Rome the Law-Giver

Rome the Law-Giver

Rome the Law-Giver

Rome the Law-Giver

Excerpt

In the preface to La Pensée grecque et les origines de l'Esprit scientifique, we felt justified in making the following remark: "no universal history exists where the history of ideas has the place that it will hold in this work or has been made so essentially a part of it." At the beginning of this volume we can say as much as regards Law which, if it is a product of social life, is at any rate ultimately associated with the history of ideas.

To devote a whole volume in the series to Roman Law is in strict accord with the nature of things. We need not insist here on the part played by Rome as organizer of human society in general, on what may be called quite literally the Roman "miracle:" see the preface to vol. xvi. It is the activity of Rome as conscious originator of Law that we must emphasize, that the present volume tries to make clear, as she elaborates its details and makes its general principles stand out in the full light of reflexion.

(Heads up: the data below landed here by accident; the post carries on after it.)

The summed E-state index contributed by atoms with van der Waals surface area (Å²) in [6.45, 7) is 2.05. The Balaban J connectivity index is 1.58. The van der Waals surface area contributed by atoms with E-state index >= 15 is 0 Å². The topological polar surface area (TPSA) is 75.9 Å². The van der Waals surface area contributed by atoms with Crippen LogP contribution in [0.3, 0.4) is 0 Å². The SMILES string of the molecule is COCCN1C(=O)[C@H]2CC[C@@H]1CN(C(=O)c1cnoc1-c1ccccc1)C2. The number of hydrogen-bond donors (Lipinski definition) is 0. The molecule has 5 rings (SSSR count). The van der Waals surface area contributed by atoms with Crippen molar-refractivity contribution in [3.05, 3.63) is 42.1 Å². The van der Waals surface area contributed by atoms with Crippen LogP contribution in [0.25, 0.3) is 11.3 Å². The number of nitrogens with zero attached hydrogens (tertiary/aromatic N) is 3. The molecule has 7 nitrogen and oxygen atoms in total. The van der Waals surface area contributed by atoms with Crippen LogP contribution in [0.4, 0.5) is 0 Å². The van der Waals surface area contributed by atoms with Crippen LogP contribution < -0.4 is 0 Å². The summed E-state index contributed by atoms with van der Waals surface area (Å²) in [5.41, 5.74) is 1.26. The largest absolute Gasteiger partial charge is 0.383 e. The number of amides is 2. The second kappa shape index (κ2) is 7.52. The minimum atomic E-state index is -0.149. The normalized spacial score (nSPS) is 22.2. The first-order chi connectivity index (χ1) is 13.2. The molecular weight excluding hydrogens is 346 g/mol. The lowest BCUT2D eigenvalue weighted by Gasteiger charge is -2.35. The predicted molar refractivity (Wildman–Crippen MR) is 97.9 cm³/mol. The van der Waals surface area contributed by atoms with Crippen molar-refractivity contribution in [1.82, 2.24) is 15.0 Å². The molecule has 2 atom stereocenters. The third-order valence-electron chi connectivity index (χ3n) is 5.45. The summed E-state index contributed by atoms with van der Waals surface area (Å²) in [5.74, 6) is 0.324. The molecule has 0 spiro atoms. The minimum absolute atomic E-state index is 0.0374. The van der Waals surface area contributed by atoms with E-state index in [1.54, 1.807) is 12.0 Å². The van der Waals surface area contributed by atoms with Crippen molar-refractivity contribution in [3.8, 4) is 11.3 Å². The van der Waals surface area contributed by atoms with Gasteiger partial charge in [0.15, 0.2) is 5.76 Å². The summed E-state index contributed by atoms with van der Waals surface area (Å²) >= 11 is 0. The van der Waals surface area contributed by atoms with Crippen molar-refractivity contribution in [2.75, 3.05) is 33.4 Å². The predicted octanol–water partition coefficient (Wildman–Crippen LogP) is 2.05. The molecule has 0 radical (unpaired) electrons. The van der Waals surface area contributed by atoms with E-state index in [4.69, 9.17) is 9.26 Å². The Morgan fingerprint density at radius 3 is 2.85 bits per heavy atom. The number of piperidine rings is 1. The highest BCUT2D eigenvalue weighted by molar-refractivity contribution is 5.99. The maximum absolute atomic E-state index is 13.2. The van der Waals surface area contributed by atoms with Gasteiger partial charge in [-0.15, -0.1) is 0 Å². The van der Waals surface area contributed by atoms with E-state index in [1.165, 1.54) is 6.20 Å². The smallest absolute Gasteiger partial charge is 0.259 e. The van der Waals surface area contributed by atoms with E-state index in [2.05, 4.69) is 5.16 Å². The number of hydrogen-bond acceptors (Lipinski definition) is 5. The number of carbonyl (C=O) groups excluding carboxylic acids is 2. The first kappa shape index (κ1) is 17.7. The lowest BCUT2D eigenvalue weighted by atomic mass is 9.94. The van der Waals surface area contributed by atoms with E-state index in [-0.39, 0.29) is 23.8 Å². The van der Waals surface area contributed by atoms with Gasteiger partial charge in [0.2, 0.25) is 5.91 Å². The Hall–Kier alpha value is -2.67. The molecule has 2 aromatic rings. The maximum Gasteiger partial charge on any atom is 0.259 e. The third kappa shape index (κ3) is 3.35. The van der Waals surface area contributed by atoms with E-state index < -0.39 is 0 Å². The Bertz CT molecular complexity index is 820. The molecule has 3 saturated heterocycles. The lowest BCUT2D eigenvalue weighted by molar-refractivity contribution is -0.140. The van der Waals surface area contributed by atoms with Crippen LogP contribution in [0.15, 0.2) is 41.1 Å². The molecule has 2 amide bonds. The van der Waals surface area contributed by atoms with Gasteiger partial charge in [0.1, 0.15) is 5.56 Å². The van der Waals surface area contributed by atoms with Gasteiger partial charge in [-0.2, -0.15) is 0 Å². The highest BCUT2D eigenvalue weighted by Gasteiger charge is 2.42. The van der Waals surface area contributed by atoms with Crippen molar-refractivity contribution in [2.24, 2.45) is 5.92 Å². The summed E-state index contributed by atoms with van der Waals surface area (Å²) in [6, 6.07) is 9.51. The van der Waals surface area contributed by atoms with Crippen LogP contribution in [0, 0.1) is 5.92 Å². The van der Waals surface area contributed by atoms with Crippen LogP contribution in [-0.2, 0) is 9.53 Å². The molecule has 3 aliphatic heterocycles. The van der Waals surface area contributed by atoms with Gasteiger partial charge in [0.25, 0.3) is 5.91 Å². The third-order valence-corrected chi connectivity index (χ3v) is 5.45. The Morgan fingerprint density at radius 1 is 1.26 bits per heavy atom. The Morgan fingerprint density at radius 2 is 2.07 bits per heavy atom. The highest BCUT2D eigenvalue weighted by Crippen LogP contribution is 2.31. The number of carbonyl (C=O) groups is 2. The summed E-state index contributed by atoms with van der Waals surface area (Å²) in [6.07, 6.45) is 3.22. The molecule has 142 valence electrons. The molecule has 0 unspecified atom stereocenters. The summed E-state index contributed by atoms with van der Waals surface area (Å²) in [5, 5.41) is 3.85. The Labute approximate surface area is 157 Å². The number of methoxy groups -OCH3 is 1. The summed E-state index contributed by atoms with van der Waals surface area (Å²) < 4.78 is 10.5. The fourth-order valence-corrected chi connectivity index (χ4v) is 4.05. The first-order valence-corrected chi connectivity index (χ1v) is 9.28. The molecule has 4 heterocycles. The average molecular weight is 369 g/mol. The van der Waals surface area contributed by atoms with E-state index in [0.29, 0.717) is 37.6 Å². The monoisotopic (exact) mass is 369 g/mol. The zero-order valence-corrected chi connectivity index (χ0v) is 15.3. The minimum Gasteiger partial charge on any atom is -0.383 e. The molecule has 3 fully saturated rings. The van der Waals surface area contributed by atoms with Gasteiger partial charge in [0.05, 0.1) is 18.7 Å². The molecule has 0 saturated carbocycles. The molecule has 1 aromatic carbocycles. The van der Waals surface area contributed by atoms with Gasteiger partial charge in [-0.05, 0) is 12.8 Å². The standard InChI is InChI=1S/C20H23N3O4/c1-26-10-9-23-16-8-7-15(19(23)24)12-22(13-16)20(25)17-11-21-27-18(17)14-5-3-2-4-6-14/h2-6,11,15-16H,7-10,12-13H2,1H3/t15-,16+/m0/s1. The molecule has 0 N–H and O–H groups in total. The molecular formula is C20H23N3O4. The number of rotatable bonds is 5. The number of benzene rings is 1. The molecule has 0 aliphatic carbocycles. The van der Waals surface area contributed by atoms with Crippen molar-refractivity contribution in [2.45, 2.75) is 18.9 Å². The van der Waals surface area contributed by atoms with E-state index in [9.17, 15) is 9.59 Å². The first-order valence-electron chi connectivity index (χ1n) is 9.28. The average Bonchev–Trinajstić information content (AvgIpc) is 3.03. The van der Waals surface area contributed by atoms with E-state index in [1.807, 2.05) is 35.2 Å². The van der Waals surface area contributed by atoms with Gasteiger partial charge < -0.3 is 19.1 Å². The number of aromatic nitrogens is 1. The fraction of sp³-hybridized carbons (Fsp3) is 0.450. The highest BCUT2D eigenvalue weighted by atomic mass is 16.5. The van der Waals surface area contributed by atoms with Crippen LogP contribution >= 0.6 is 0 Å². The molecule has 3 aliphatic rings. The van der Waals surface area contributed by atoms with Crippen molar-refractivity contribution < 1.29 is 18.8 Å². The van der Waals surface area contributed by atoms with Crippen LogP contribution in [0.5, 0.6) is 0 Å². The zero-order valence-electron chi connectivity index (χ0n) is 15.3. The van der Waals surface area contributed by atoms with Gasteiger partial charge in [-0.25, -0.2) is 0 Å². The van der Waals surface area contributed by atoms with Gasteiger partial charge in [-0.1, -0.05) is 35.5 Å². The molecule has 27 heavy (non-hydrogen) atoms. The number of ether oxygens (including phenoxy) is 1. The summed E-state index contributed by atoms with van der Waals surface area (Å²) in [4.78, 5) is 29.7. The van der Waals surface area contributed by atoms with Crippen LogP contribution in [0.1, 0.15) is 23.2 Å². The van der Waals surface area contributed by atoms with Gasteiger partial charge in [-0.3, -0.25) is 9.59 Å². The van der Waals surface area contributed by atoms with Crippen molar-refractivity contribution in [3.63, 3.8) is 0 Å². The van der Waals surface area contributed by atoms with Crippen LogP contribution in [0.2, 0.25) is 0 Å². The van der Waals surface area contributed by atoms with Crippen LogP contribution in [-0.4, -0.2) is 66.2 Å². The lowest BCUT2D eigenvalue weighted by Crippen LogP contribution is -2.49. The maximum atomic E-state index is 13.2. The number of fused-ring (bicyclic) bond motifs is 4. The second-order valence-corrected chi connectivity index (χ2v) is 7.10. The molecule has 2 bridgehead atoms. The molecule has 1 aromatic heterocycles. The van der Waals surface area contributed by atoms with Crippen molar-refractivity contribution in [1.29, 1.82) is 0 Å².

We know that, as societies become organized, the politicojuridic function--which, with the economic function, meets the needs of the group considered as such and forms the strictly social factor in history--gradually breaks up into various institutions. "Custom" is the undeveloped, or little developed, seed of all juridic development: morality and Law grow out of it. These institutions are distinguished from one another by the different nature of the sanctions by which they are maintained: an internal imperative in one case, coercion in the other. Law may be defined as the minimum of morality that is indispensable for life in society and is imposed by material sanctions.

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